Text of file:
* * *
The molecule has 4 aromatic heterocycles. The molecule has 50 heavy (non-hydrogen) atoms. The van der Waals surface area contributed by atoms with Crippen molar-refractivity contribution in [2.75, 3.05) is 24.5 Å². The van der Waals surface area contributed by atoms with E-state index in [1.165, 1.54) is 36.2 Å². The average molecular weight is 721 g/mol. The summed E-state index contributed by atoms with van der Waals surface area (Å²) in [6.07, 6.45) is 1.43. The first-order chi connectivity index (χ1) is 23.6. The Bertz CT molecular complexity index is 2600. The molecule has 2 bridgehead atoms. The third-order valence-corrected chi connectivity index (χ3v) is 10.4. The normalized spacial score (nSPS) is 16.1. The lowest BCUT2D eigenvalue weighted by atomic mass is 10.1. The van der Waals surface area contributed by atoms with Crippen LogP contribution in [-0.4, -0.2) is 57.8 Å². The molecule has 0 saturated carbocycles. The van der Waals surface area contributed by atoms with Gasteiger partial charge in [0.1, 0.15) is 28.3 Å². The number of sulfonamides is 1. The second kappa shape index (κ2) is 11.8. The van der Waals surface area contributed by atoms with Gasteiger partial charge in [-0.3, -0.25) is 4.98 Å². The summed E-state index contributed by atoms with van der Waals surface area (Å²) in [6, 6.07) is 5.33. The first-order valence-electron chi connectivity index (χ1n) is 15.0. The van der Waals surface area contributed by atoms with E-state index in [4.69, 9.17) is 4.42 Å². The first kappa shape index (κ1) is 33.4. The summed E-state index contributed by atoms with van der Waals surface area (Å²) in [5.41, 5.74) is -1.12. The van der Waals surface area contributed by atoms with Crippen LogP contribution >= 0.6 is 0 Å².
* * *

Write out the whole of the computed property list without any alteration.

The molecule has 4 aromatic heterocycles. The molecule has 50 heavy (non-hydrogen) atoms. The van der Waals surface area contributed by atoms with Crippen molar-refractivity contribution in [2.75, 3.05) is 24.5 Å². The van der Waals surface area contributed by atoms with E-state index in [1.165, 1.54) is 36.2 Å². The average molecular weight is 721 g/mol. The summed E-state index contributed by atoms with van der Waals surface area (Å²) in [6.07, 6.45) is 1.43. The first-order chi connectivity index (χ1) is 23.6. The Bertz CT molecular complexity index is 2600. The molecule has 2 bridgehead atoms. The third-order valence-corrected chi connectivity index (χ3v) is 10.4. The normalized spacial score (nSPS) is 16.1. The lowest BCUT2D eigenvalue weighted by atomic mass is 10.1. The van der Waals surface area contributed by atoms with Crippen LogP contribution in [-0.4, -0.2) is 57.8 Å². The molecule has 0 saturated carbocycles. The van der Waals surface area contributed by atoms with Gasteiger partial charge in [0.1, 0.15) is 28.3 Å². The number of sulfonamides is 1. The second kappa shape index (κ2) is 11.8. The van der Waals surface area contributed by atoms with Gasteiger partial charge in [-0.3, -0.25) is 4.98 Å². The summed E-state index contributed by atoms with van der Waals surface area (Å²) in [6, 6.07) is 5.33. The first-order valence-electron chi connectivity index (χ1n) is 15.0. The van der Waals surface area contributed by atoms with E-state index in [4.69, 9.17) is 4.42 Å². The first kappa shape index (κ1) is 33.4. The summed E-state index contributed by atoms with van der Waals surface area (Å²) in [5.41, 5.74) is -1.12. The van der Waals surface area contributed by atoms with Crippen LogP contribution >= 0.6 is 0 Å².